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taxes overnight. my counterpart talk -- sounded like a broken record. know that texas is simple. hillary clinton will raise your taxes and donald trump and i will cut tax across the board. texas is simple. hillary clinton will raise your taxes and donald trump and i will cut tax across the board. mark: governor pence won a bipartisan praise for common collective performance but tim kaine is claiming mission accomplished for forcing pence to confront donald trump's long list of evocative and remarks. hillary clinton is off the campaign chair preparing for the second campaign debate at home in washington. the campaign chairman told reporters that the town hall setting for sunday's meeting in st. louis is a natural format for her. that is a format that donald trump is not used to. trump has maintained a full campaign strip -- schedule that he is participating in an event tomorrow in new hampshire. it is the most specific yet of what the u.k. will demand in brexit negotiations.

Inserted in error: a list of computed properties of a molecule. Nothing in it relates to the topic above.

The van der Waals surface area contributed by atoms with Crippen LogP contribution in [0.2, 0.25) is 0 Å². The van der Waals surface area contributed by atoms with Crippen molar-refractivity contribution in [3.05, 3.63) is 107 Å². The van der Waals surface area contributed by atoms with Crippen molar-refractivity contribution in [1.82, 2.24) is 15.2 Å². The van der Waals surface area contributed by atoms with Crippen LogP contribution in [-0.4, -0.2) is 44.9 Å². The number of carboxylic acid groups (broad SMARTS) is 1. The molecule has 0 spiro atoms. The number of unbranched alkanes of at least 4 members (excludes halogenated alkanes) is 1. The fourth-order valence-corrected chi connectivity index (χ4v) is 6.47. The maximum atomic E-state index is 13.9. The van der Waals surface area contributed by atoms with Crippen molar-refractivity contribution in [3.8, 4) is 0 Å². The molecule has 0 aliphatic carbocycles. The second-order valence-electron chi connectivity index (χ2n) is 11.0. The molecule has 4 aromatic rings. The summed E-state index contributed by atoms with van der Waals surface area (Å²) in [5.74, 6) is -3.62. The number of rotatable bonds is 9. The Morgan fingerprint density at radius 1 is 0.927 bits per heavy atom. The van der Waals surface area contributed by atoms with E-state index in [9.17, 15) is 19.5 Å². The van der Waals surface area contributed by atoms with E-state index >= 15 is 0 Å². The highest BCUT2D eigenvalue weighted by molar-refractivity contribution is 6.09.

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of prime minister's government solutionsout paying to the budget to allow british companies access to the market. the spokesman also says there will be no compromise on immigration, lawmaking, and freedom from the jurisdiction. global news 24 hours a day powered by more than twice a country journalists and analysts in over 120 countries. this is bloomberg. the paris climate agreement. you can follow his remarks on a bloomberg at live go. a historic day and a turning point for discussions on the environment and we will keep you posted on any other headlines. while some asset classes have been up and back down today, these remained fairly steadily in the green. the dow jones gaining more than 100 points, up half of 1% as is